Very popular in coastal areas. The recipe varies in ingredients and in the preparation, as well as being made in various shapes.
The savoury “fiadone” is a typical rustic Easter pastry, filled with cheese and/or ricotta and eggs. There are also small and bite-sized versions, that resemble large ravioli or a small “panzerotti”, easy to find in bakeries and food stores in every town.


The pastry requires four eggs for 600g of superfine flour, a glass of extra virgin olive oil, a glass of milk in which a sachet of baking powder has been dissolved, and salt (the sweet version will also need four tablespoons of sugar). The mixture must be kneaded briskly to make a smooth paste, then flattened with a rolling pin until it is 3-4 mm thick. The pastry is used to line a baking tin that has previously been oiled, leaving a border of about 5cm over the edge, which will be used to close the pie once it has been filled. Remaining pastry will be set aside and cut into strips, then laid over the surface to form diamonds or a cross.


The filling is made separately in a bowl by mixing with a wooden spoon grated cheese (or dry ewe’s-milk ricotta for the sweet version), beaten eggs (add sugar for the sweet version), two sachets of baking powder, pepper and nutmeg. When the mixture is cream and smooth, it is tipped into the pie dish, which was lined in advance, and the surface is coated with beaten egg. The “fiadone” is ready to eat after baking for about 45 minutes at 180°-200°C, until it is golden and has risen.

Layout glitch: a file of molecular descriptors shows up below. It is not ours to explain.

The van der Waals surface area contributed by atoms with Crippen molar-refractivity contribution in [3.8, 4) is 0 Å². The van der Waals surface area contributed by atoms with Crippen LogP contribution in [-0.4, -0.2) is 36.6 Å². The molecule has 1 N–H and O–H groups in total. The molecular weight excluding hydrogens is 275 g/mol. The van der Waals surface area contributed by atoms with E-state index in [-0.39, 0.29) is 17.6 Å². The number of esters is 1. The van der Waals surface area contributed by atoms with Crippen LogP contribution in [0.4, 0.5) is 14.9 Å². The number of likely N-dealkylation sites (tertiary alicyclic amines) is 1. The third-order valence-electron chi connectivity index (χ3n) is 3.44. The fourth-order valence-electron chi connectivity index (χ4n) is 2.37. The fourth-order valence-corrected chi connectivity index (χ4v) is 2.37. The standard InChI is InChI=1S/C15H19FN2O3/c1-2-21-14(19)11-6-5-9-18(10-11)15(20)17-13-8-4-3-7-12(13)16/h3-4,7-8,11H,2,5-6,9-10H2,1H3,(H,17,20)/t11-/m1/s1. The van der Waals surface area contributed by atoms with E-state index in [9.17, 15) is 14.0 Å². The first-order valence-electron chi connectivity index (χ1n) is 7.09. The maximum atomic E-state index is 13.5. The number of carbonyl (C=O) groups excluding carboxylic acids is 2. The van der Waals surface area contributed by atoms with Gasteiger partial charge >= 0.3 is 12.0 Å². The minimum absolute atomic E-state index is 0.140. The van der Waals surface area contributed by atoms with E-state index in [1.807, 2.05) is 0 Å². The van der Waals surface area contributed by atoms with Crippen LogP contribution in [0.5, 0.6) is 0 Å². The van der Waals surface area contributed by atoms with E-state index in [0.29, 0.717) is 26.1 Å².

During baking it becomes a lovely pale, translucent gold colour and is usually decorated with strips of dough to form diamonds or crosses that give it its typical appearance.

When sliced, the interior is yellow, with a semi compact and\or spongy consistency and fragrant cheese aroma.
The “fiadone” has acquired culinary significance in history. In fact, over the years the recipe has changed ingredients so it now plays an established role in the religious celebration every Easter.
The strips of pastry that decorate the pie at Easter stand for the Holy Cross and are also decorated with consecrated olive leaves to symbolise peace during this period.